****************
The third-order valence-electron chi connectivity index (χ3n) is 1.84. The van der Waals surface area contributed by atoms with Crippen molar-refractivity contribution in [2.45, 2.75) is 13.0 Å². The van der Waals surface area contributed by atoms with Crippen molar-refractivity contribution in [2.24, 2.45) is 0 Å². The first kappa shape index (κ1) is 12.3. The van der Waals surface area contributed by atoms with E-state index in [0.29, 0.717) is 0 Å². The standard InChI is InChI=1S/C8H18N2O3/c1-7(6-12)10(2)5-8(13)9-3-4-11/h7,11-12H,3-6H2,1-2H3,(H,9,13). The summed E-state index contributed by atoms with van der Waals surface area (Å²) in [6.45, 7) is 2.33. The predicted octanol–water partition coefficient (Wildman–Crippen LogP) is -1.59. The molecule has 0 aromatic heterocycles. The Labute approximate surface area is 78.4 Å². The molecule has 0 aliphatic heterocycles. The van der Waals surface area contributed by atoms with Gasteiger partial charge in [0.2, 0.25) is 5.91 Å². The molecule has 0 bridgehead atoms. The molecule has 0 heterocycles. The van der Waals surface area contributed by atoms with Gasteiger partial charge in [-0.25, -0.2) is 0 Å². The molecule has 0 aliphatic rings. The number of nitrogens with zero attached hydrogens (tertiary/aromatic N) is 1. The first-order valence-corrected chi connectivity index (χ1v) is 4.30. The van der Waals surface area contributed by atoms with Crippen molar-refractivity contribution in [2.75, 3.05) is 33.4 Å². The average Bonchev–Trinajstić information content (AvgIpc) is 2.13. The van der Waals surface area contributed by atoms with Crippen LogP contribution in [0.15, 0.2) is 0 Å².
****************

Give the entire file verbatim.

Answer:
The third-order valence-electron chi connectivity index (χ3n) is 1.84. The van der Waals surface area contributed by atoms with Crippen molar-refractivity contribution in [2.45, 2.75) is 13.0 Å². The van der Waals surface area contributed by atoms with Crippen molar-refractivity contribution in [2.24, 2.45) is 0 Å². The first kappa shape index (κ1) is 12.3. The van der Waals surface area contributed by atoms with E-state index in [0.29, 0.717) is 0 Å². The standard InChI is InChI=1S/C8H18N2O3/c1-7(6-12)10(2)5-8(13)9-3-4-11/h7,11-12H,3-6H2,1-2H3,(H,9,13). The summed E-state index contributed by atoms with van der Waals surface area (Å²) in [6.45, 7) is 2.33. The predicted octanol–water partition coefficient (Wildman–Crippen LogP) is -1.59. The molecule has 0 aromatic heterocycles. The Labute approximate surface area is 78.4 Å². The molecule has 0 aliphatic heterocycles. The van der Waals surface area contributed by atoms with Gasteiger partial charge in [0.2, 0.25) is 5.91 Å². The molecule has 0 bridgehead atoms. The molecule has 0 heterocycles. The van der Waals surface area contributed by atoms with Gasteiger partial charge in [-0.25, -0.2) is 0 Å². The molecule has 0 aliphatic rings. The number of nitrogens with zero attached hydrogens (tertiary/aromatic N) is 1. The first-order valence-corrected chi connectivity index (χ1v) is 4.30. The van der Waals surface area contributed by atoms with Crippen molar-refractivity contribution in [2.75, 3.05) is 33.4 Å². The average Bonchev–Trinajstić information content (AvgIpc) is 2.13. The van der Waals surface area contributed by atoms with Crippen LogP contribution in [0.15, 0.2) is 0 Å².